According to Bugnini the Consilium wanted to remove the 'negative' connotations associated with the older Rite.

Fr. Allan J. McDonald said...

Technically John, the catafalque is not forbidden in the Ordinary Form, however the Final Commendation will be from the Ordinary Form's funeral rite. There will be the official Invitation to Prayer, which has a number of options, then the "Song of Farewell". The Funeral Rite then states that certain responsories may be sung or "SOME OTHER SUITABLE SONG MAY BE SUNG". This rubric certainly allows for a lot of silly things, but certainly the Libera Me is not silly and is certainly a suitable song, no?

The catafalque according to the rubrics may be incensed and sprinkled with Holy Water but not in that order. Then In Paradisum is sung as the recessional. There will be a Blessing and Dismissal prior to the In Paradisum.

Fr. Allan J. McDonald said...

Clearly our All Souls' Ordinary Form Requiem will show how the EF Requiem can influence the OF and recover wonderful elements lost by the reform.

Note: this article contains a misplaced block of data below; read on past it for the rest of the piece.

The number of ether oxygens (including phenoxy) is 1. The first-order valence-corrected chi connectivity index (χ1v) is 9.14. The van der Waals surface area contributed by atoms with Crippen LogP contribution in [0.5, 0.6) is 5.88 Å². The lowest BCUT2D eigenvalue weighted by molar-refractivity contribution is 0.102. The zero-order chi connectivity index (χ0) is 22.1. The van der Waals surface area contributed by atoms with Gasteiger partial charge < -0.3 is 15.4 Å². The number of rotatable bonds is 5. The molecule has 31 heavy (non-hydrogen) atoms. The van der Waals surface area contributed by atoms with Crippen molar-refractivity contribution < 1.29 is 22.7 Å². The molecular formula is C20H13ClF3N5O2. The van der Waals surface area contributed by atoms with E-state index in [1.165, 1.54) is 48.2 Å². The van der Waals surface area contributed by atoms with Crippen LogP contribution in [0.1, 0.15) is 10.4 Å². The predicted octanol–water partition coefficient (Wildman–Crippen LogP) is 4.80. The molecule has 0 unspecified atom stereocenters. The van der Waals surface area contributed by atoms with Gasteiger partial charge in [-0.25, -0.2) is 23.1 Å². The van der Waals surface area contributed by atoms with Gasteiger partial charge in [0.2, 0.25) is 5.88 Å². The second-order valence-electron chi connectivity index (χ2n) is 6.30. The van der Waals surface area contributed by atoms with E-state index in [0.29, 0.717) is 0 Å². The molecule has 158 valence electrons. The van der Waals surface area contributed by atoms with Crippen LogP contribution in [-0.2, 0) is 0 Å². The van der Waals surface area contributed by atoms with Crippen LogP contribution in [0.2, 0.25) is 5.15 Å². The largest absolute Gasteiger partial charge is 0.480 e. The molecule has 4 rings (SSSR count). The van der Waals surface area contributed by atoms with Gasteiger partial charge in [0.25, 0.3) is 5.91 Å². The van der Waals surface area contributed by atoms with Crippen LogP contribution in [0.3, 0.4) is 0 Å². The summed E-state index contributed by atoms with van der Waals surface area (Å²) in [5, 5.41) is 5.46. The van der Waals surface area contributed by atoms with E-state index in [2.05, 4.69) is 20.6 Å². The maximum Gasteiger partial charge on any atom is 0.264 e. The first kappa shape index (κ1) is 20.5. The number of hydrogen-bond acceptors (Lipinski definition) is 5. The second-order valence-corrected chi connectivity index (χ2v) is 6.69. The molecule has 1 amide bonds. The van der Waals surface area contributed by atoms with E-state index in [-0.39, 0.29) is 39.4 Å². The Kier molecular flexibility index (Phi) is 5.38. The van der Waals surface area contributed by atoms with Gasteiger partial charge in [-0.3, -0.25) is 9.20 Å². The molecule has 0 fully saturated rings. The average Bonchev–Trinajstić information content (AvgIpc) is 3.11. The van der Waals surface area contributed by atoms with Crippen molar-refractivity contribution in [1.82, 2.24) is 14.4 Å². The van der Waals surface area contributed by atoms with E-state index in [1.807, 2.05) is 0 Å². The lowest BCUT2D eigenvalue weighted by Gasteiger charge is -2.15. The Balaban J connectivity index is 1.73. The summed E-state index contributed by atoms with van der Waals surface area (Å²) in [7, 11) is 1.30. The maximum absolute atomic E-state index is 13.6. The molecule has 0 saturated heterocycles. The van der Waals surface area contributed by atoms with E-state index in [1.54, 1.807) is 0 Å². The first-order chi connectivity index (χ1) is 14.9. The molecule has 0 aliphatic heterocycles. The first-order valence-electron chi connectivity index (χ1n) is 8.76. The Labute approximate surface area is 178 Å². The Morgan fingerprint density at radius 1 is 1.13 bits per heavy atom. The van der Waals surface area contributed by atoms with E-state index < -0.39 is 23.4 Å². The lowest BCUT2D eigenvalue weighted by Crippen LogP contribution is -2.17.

John Nolan said...

Absolutely, Fr AJM! 'Alius cantus aptus' in the Ordinary Form rubrics would certainly cover the EF's 'Libera Me'. Generally speaking, the EF's rubrics are prescriptive, whereas the OF's (cf. The GIRM) are descriptive. This makes it much easier for he EF to 'enrich' the OF than vice-versa.

If the use of the catafalque was indeed forbidden in 1965 this arguably applies only to the Rite existing at that time, and not to the Novus Ordo which only came into effect in 1970. I have attended not a few Latin Requiems in the OF, and many of them (particularly on All Souls Day) include the Sequence sung in its traditional place.

Also, there is no reason why absolutions at the catafalque in the older Rite should not follow an OF Mass which has been concluded with the Ite Missa Est, in the same way that the older rite of the Asperges can precede the Novus Ordo Mass which begins with the Introit. There is a lot of room for flexibility.